You could earn SmartPoints on this page!SmartPoint Coin

June 23, 2013 at 8:00 AMComments: 2 Faves: 0

Cook Dinner or Exercise?

By Jessica Corwin MPH RDN More Blogs by This Author

Two studies have recently caused quite a stir. One, published in Nutrition Journal, covers the decline in foods consumed at home. The other, out of Ohio State University, focuses on the apparent ultimatum of a home-cooked meal versus physical activity. Both surrounding topics that I am very passionate about: COOKING and FAMILY MEALS. So, let's take a minute to explore what the data shows and just how we can achieve a healthy balance of both.

The Art of Cooking

A comparison of national nutrition surveys taken in 1965 and 2008, paints a very clear picture: cooking is on the decline. On average, Americans have been cooking less and eating out more for decades, finally beginning to level off in the 1990s. No matter the household socioeconomic status, we are all cooking less despite the fact that the majority of our calories do come from those from home. In fact, the research shows that barely 50% of us spend ANY time cooking. 

Why does this matter? Nutrition quality tends to be much better when we cook at home, particularly when compared to the purchased packaged meals, freezer meals, and take-out meals available. Most of the purchased options are high in added sugars, sodium, and unhealthy fats, all contributing to our growing prevalence of type two diabetes, heart disease, and an ongoing list of other chronic diseases. When we cook at home, we are able to control just how much salt, sugar, and fat goes into our meal, and, if you're anything like me, seeing the amount of salt or sugar or butter makes me stop and think... and often leads to a bit of recipe experimentation as I cut each one down. Do you think the chef at that national restaurant chain or frozen meal manufacturer stops to think about your health? Perhaps, but not likely.

The 21st Century Ultimatum

It's clear that we are cooking less, but does that mean we are filling our time with other healthy activities instead? Not exactly.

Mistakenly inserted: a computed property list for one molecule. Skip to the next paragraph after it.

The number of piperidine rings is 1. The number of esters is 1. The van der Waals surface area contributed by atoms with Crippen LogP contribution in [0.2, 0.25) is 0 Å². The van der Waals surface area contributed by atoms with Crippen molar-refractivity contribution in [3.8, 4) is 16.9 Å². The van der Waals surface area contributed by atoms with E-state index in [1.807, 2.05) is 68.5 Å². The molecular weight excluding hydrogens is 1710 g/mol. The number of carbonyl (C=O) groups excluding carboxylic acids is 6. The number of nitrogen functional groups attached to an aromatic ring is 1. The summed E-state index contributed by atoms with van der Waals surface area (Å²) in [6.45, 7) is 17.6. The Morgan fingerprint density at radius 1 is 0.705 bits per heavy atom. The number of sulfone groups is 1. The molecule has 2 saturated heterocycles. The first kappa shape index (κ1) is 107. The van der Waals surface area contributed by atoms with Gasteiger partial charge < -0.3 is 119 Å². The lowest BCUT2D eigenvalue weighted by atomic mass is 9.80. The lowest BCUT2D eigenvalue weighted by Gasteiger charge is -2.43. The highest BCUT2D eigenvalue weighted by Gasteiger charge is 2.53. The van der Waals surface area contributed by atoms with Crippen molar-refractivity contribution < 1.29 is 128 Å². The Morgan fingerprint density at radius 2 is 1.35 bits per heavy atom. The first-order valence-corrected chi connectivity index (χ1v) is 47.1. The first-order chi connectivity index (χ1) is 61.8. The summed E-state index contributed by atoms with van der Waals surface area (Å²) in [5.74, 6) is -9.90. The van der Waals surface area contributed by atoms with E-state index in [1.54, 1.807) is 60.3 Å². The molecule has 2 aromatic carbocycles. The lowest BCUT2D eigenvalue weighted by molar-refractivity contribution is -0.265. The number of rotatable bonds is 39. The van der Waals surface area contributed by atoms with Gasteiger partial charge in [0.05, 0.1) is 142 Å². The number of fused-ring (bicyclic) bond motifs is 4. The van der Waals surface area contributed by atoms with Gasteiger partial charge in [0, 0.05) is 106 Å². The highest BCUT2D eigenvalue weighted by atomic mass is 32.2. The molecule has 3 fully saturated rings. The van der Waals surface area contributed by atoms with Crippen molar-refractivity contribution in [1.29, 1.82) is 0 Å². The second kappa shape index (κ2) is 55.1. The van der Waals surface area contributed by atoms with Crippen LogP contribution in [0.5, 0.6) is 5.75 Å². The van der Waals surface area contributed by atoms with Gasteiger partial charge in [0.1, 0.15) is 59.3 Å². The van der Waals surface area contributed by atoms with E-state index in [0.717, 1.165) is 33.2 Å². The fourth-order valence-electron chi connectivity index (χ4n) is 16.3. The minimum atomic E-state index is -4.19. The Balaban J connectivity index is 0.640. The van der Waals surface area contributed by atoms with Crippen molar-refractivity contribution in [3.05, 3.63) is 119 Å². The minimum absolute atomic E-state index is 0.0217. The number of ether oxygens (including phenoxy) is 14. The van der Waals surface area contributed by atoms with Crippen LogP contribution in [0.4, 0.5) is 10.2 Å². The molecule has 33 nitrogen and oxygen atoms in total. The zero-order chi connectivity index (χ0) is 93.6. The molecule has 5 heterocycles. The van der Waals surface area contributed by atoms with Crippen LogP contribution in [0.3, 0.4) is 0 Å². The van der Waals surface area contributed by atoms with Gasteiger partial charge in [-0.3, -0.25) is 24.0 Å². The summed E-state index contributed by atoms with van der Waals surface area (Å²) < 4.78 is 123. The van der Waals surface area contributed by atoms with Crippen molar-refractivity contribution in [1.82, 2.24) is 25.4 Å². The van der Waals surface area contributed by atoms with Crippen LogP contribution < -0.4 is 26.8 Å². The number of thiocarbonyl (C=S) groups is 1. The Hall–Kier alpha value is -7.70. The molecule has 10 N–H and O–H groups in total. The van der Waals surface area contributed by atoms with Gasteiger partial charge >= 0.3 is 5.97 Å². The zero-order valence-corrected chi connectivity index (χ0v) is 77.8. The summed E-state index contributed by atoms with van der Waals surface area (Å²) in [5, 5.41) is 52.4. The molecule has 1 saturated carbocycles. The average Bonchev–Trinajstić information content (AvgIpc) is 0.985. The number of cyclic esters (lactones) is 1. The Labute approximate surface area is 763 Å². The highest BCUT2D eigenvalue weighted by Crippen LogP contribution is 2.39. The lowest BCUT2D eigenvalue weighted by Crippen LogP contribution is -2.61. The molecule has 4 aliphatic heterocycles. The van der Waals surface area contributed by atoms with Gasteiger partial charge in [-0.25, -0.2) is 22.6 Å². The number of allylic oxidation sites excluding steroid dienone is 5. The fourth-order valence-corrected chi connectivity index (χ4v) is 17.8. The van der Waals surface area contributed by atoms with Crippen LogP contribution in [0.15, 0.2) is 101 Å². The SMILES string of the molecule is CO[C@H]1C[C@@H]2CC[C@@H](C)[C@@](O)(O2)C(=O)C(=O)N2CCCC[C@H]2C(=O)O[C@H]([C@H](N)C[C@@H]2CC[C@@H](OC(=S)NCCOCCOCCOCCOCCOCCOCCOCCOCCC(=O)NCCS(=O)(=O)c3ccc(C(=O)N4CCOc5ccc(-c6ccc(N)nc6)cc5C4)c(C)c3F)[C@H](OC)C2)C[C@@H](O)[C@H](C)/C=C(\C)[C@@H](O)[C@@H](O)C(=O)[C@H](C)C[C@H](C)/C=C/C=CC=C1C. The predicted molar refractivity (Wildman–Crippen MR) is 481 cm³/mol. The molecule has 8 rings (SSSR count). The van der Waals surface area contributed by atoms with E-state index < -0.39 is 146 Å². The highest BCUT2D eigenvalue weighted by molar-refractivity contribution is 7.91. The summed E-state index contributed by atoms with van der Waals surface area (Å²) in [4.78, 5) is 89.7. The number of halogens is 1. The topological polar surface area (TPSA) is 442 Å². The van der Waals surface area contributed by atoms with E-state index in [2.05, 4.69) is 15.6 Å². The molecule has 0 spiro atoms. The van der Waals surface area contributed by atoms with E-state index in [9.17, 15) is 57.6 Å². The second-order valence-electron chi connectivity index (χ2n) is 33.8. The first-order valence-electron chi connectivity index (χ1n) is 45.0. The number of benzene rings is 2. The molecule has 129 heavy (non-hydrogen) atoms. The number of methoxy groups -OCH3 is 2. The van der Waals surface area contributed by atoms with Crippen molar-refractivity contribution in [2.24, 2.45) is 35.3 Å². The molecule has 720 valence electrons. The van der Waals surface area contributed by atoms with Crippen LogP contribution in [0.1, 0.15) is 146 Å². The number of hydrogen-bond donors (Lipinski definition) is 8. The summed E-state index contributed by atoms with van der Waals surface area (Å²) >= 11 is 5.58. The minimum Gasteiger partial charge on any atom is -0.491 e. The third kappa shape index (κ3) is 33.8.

Researches reviewed data from over 100,000 American adults and found that for every 10-minute increase in food prep time, we cut down on our physical activity by the same amount. While I suppose this makes sense, what I found to be of interest is that this holds true whether you are single or married, even for those with kids or without, meaning every lifestyle is forced to make this choice. To cook or move, that 'tis the question.

Is a Healthy Balance Possible?

Call me Polyanna, but I do believe we can do both. Perhaps not every single day (though many people do!), but the majority of the time. With a touch of planning, it is possible to both cook and move MORE.

How I Make It Work

For me, what works is creating a plan and having a backup.

  • Create a meal plan. Sitting down to create a weekly line-up of dinners and accomplishing as much of the prep work ahead of time as possible, makes home-cooked meals a reality in my household. On Sundays or Tuesdays, I think about what I would like to have that week. I peruse my Pinterest boards, scan my favorite foodie blogs, and review the Meijer and D&W sales ads. Then I come up with 3-5 meals, as we can always eat leftovers or a quick sandwich on other nights.